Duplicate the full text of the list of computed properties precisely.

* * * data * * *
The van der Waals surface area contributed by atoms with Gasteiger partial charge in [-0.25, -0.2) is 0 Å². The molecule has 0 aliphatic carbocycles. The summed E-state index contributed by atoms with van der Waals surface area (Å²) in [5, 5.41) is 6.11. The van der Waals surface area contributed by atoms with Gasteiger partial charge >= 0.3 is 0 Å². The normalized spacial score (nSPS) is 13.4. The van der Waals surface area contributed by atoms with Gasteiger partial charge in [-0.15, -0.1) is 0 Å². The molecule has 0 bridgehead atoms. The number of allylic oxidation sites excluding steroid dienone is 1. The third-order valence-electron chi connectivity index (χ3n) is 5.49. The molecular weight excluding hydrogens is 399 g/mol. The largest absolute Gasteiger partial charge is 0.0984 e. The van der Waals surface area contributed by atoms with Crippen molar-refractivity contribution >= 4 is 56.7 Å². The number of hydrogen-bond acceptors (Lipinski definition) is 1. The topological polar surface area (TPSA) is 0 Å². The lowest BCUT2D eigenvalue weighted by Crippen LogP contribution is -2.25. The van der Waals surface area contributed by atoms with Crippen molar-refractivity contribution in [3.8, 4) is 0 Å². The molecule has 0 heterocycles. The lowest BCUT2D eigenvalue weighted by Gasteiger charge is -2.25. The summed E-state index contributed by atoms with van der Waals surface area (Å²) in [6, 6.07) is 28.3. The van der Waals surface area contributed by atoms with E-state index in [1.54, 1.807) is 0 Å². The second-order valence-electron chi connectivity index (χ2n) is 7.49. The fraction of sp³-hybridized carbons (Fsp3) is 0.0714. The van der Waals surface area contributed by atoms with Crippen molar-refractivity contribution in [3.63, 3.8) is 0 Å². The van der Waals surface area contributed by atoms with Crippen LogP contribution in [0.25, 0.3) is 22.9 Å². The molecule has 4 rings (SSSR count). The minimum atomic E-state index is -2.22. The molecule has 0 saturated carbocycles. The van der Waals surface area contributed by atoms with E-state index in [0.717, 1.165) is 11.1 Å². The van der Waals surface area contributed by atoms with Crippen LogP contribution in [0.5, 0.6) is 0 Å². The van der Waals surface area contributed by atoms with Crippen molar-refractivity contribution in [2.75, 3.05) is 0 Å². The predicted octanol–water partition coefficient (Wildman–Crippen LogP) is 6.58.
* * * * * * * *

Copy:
The van der Waals surface area contributed by atoms with Gasteiger partial charge in [-0.25, -0.2) is 0 Å². The molecule has 0 aliphatic carbocycles. The summed E-state index contributed by atoms with van der Waals surface area (Å²) in [5, 5.41) is 6.11. The van der Waals surface area contributed by atoms with Gasteiger partial charge >= 0.3 is 0 Å². The normalized spacial score (nSPS) is 13.4. The van der Waals surface area contributed by atoms with Gasteiger partial charge in [-0.15, -0.1) is 0 Å². The molecule has 0 bridgehead atoms. The number of allylic oxidation sites excluding steroid dienone is 1. The third-order valence-electron chi connectivity index (χ3n) is 5.49. The molecular weight excluding hydrogens is 399 g/mol. The largest absolute Gasteiger partial charge is 0.0984 e. The van der Waals surface area contributed by atoms with Crippen molar-refractivity contribution >= 4 is 56.7 Å². The number of hydrogen-bond acceptors (Lipinski definition) is 1. The topological polar surface area (TPSA) is 0 Å². The lowest BCUT2D eigenvalue weighted by Crippen LogP contribution is -2.25. The van der Waals surface area contributed by atoms with Crippen molar-refractivity contribution in [3.8, 4) is 0 Å². The molecule has 0 heterocycles. The lowest BCUT2D eigenvalue weighted by Gasteiger charge is -2.25. The summed E-state index contributed by atoms with van der Waals surface area (Å²) in [6, 6.07) is 28.3. The van der Waals surface area contributed by atoms with E-state index in [1.54, 1.807) is 0 Å². The second-order valence-electron chi connectivity index (χ2n) is 7.49. The fraction of sp³-hybridized carbons (Fsp3) is 0.0714. The van der Waals surface area contributed by atoms with Crippen molar-refractivity contribution in [3.63, 3.8) is 0 Å². The van der Waals surface area contributed by atoms with Crippen LogP contribution in [0.25, 0.3) is 22.9 Å². The molecule has 4 rings (SSSR count). The minimum atomic E-state index is -2.22. The molecule has 0 saturated carbocycles. The van der Waals surface area contributed by atoms with E-state index in [0.717, 1.165) is 11.1 Å². The van der Waals surface area contributed by atoms with Crippen LogP contribution in [0.5, 0.6) is 0 Å². The van der Waals surface area contributed by atoms with Crippen molar-refractivity contribution in [2.75, 3.05) is 0 Å². The predicted octanol–water partition coefficient (Wildman–Crippen LogP) is 6.58.